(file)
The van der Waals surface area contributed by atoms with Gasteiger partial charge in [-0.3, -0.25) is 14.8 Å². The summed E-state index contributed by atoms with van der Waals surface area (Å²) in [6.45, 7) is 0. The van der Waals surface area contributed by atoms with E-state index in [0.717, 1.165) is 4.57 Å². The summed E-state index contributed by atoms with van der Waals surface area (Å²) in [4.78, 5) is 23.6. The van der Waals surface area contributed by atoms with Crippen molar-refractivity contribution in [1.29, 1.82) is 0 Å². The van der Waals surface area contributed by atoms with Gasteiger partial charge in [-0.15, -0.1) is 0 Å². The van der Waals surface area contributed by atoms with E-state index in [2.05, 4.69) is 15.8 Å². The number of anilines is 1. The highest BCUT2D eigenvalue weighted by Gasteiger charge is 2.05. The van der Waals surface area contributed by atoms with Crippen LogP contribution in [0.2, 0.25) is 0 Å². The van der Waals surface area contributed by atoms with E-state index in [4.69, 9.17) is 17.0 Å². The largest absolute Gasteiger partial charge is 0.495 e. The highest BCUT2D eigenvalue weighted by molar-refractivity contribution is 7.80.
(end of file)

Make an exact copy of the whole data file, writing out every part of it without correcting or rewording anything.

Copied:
The van der Waals surface area contributed by atoms with Gasteiger partial charge in [-0.3, -0.25) is 14.8 Å². The summed E-state index contributed by atoms with van der Waals surface area (Å²) in [6.45, 7) is 0. The van der Waals surface area contributed by atoms with E-state index in [0.717, 1.165) is 4.57 Å². The summed E-state index contributed by atoms with van der Waals surface area (Å²) in [4.78, 5) is 23.6. The van der Waals surface area contributed by atoms with Crippen molar-refractivity contribution in [1.29, 1.82) is 0 Å². The van der Waals surface area contributed by atoms with Gasteiger partial charge in [-0.15, -0.1) is 0 Å². The van der Waals surface area contributed by atoms with E-state index in [2.05, 4.69) is 15.8 Å². The number of anilines is 1. The highest BCUT2D eigenvalue weighted by Gasteiger charge is 2.05. The van der Waals surface area contributed by atoms with Crippen LogP contribution in [0.2, 0.25) is 0 Å². The van der Waals surface area contributed by atoms with E-state index in [4.69, 9.17) is 17.0 Å². The largest absolute Gasteiger partial charge is 0.495 e. The highest BCUT2D eigenvalue weighted by molar-refractivity contribution is 7.80.